Empowering women workers in Jordan

Pic_2Huda Abdo has a big job. She is an employment expert at the ministry of labour, covering the Badia region and rural areas.

Around 80% of Jordanian territory is within the Badia region. With more than 300 urban communities, it also contains important grazing lands – essential to the way of life of the Badia Bedouin people.

Though rich in natural resources, including oil shale, phosphates and other minerals, economic activity is limited. Serious issues with employment and poverty have prompted the Jordanian government to prioritise development and economic sustainability in the region.

Key focuses include diversifying sources of income for people living in Badia and encouraging greater participation of women in the workforce.

Jordan, in common with many Arab countries, has very low women labour market participation – 14% despite an economy crying out for workers with employable skills.

Many reasons are cultural: there is an expectation that women will raise children, care for the family and at best practice home-based handicrafts.

Others are more socially habitual: educated women hold administrative jobs in urban areas but politics remains a largely male preserve. Policies to encourage women’s labour market participation have not been a priority – until now.

‘We are keen to decentralise vocational education and training (VET) and involve women more in the municipalities,’ Ms Abdo says, noting the German International Development Agency (GIZ) project encouraging more women to enter municipal politics, VET and the labour market.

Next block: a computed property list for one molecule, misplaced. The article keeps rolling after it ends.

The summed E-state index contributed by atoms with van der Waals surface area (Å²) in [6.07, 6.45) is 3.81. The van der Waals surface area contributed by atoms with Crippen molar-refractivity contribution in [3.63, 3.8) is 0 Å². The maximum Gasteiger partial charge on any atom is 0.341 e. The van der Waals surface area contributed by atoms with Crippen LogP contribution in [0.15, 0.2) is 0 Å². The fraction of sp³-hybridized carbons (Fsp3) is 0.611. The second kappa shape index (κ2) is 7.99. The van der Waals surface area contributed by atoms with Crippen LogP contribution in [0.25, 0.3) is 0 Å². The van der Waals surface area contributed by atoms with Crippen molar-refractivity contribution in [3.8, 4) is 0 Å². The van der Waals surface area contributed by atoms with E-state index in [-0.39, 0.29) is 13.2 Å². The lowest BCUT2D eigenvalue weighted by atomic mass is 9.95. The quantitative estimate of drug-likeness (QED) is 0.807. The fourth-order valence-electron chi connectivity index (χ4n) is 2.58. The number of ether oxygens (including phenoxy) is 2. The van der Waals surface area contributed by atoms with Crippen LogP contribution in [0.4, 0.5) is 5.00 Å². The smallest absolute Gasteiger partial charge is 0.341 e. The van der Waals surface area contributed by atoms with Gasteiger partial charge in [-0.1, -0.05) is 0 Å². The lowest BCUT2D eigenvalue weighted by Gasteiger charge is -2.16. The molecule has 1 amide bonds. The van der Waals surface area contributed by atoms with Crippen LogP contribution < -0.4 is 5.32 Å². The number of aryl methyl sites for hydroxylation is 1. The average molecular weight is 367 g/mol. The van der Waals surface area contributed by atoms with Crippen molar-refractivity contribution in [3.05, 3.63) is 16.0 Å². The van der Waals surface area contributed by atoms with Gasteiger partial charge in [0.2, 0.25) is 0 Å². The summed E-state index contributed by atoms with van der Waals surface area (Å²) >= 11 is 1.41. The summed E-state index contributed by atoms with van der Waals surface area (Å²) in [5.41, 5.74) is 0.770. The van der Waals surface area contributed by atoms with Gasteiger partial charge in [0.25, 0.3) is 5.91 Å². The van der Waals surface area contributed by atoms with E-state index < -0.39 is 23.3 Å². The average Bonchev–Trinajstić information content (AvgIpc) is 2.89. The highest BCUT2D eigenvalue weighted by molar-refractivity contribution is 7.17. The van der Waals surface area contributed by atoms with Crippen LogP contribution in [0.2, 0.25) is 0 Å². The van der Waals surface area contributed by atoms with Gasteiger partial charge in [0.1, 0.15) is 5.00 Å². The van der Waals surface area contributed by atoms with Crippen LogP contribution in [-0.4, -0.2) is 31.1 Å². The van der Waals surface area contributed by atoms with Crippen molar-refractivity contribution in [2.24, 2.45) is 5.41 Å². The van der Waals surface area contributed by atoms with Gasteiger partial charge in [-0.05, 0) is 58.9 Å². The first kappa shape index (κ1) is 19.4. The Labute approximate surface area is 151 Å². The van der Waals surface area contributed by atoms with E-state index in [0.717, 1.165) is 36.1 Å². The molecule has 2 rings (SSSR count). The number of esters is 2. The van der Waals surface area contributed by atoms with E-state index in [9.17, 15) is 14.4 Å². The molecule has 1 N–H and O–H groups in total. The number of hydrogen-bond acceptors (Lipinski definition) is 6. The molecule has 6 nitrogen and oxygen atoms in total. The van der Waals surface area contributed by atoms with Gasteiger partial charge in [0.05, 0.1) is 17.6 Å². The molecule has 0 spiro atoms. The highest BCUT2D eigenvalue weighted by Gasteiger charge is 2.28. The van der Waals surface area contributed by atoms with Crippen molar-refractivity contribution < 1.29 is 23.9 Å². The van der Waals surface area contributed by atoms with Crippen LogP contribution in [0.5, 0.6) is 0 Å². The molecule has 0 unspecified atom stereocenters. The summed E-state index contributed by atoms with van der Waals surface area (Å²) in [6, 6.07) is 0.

As part of the Ministry of Labour’s decentralisation approach, women’s participation in the workforce is also a key aim, with workshops underway to raise awareness.

‘We wish to improve the participation of women in local councils by supporting decentralisation and taking the gender concept into account in the transition to decentralisation.’

Governorate Councils are local government bodies that consist of the regional governor, district administrator and manager of local government departments.

Bringing women into the workforce is not only of importance for Jordanian women: the influx of an estimated million or more Syrian refugees to Jordan, has put huge pressure on employment and training services and policy formulation.

‘Women among the Syrian refugees are going to work and taking up many opportunities, especially in agriculture and in rural regions.’

That is not necessarily a bad thing, as Mohammad Al-Ssoub, director of Jordan’s National Employment and Training Institute, observes: ‘I think that accepting this number of refugees – if they work – will be positive in economic terms although there are some tensions as they are perceived to be taking jobs from local workers.’

By the ETF’s roving reporter Nick Holdsworth

Public Policies that Work  is the topic of a panel discussion featuring Nobel Peace Prize winners, policymakers and an economist, at the upcoming Torino Process conference, June 7-8. Check out the action-packed agenda here.

 


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